Anyone wishing to step up their fly fishing game has several avenues of upping it, including those considered significant: pursuing new game fish venues [Colorado to Costa Rica], introducing oneself to new styles of fly fishing like a 4-weight and overhead casting home water 14″ stocked rainbow trout to spey fishing the Skeena, in British Columbia or the Deschutes, in Oregon for wild anadromous steelhead.
There is only one ingredient in fly fishing that permits success and will always provide enjoyment in doing the act: Casting Well
If your casting is juvenile, you’re lost, and there are only two solutions. One quit – learn to spin fish. The second choice is to buckle down and learn to fly fish and, in doing so, expand your enjoyment of everything related to angling you thought that it was.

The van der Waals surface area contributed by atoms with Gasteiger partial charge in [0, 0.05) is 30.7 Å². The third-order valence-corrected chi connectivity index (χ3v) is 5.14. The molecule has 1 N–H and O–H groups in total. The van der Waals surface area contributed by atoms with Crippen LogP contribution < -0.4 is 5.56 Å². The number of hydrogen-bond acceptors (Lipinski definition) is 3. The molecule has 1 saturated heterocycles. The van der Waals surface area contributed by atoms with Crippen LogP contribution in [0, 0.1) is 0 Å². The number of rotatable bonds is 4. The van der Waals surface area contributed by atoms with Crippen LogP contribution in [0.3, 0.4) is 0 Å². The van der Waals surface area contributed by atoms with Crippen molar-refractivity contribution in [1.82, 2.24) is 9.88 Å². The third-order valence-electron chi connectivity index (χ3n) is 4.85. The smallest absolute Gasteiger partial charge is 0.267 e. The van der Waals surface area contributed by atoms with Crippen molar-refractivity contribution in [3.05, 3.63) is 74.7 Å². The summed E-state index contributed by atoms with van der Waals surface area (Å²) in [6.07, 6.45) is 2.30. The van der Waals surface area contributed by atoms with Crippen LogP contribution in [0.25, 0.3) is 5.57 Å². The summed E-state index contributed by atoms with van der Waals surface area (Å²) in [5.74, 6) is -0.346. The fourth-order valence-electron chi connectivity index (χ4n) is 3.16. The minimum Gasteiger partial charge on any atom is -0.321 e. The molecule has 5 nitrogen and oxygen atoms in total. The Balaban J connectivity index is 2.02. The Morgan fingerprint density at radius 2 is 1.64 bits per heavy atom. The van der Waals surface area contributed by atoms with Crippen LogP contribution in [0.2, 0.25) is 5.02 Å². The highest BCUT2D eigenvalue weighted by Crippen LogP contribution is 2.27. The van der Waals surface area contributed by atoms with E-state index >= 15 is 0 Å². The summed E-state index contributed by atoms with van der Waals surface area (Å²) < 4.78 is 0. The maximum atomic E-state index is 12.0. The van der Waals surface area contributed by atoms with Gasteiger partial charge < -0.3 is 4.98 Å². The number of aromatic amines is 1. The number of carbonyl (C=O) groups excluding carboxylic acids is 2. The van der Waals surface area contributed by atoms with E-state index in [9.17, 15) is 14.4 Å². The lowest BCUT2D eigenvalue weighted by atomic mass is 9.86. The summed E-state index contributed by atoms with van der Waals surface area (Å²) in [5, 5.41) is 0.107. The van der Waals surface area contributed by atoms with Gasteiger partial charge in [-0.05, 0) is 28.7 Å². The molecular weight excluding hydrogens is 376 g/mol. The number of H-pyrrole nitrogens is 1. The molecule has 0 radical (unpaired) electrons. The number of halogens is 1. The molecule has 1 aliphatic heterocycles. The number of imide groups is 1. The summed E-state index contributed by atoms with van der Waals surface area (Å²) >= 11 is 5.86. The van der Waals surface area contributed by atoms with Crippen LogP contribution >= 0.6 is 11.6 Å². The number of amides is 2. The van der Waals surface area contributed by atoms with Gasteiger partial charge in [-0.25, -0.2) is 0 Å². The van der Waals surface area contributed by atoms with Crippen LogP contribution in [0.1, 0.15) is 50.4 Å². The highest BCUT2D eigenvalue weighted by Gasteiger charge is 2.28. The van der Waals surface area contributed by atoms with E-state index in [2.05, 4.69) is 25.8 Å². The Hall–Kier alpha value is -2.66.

We, North American immigrants, evolved as fly fishers to teaching the world how to fly fish for and catch saltwater species and big freshwater fish like lake trout, pike, steelhead, Pacific salmons, carp, and more.
We inherited what the English and Europeans knew about fly fishing for brown trout and Atlantic salmon, improvised and improved on it with shorter ‘spey’ fly rods, added switch rods, and modified and improved existing fly casting techniques – principally spey casts.
Today, spey casting has new helpers, all of which, like the improved fly rods themselves, is technology.
Here is the no holds barred and entirely up to date explanation of New World spey – a video by Simon Gawesworth of RIO Products: